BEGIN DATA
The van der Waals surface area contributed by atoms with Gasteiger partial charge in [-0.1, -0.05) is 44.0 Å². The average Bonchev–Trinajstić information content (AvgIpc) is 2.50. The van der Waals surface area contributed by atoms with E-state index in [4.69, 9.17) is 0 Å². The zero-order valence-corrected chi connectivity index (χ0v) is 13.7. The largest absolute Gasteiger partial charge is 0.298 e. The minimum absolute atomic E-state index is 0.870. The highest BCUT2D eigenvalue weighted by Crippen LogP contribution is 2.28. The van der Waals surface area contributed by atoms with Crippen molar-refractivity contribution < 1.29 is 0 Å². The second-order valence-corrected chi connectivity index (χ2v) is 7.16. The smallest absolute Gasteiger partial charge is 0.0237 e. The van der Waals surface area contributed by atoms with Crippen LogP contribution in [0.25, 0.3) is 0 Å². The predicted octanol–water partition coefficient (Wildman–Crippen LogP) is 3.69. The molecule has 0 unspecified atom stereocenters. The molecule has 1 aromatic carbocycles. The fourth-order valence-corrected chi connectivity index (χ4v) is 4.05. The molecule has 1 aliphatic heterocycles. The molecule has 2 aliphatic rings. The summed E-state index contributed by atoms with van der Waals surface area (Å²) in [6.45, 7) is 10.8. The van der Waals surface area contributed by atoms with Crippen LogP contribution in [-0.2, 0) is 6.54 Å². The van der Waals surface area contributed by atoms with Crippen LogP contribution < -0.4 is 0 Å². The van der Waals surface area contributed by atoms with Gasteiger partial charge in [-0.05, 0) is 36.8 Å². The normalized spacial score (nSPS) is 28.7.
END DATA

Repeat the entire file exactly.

The van der Waals surface area contributed by atoms with Gasteiger partial charge in [-0.1, -0.05) is 44.0 Å². The average Bonchev–Trinajstić information content (AvgIpc) is 2.50. The van der Waals surface area contributed by atoms with E-state index in [4.69, 9.17) is 0 Å². The zero-order valence-corrected chi connectivity index (χ0v) is 13.7. The largest absolute Gasteiger partial charge is 0.298 e. The minimum absolute atomic E-state index is 0.870. The highest BCUT2D eigenvalue weighted by Crippen LogP contribution is 2.28. The van der Waals surface area contributed by atoms with Crippen molar-refractivity contribution < 1.29 is 0 Å². The second-order valence-corrected chi connectivity index (χ2v) is 7.16. The smallest absolute Gasteiger partial charge is 0.0237 e. The van der Waals surface area contributed by atoms with Crippen LogP contribution in [0.25, 0.3) is 0 Å². The predicted octanol–water partition coefficient (Wildman–Crippen LogP) is 3.69. The molecule has 0 unspecified atom stereocenters. The molecule has 1 aromatic carbocycles. The fourth-order valence-corrected chi connectivity index (χ4v) is 4.05. The molecule has 1 aliphatic heterocycles. The molecule has 2 aliphatic rings. The summed E-state index contributed by atoms with van der Waals surface area (Å²) in [6.45, 7) is 10.8. The van der Waals surface area contributed by atoms with Crippen LogP contribution in [-0.2, 0) is 6.54 Å². The van der Waals surface area contributed by atoms with Crippen LogP contribution < -0.4 is 0 Å². The van der Waals surface area contributed by atoms with Gasteiger partial charge in [-0.05, 0) is 36.8 Å². The normalized spacial score (nSPS) is 28.7.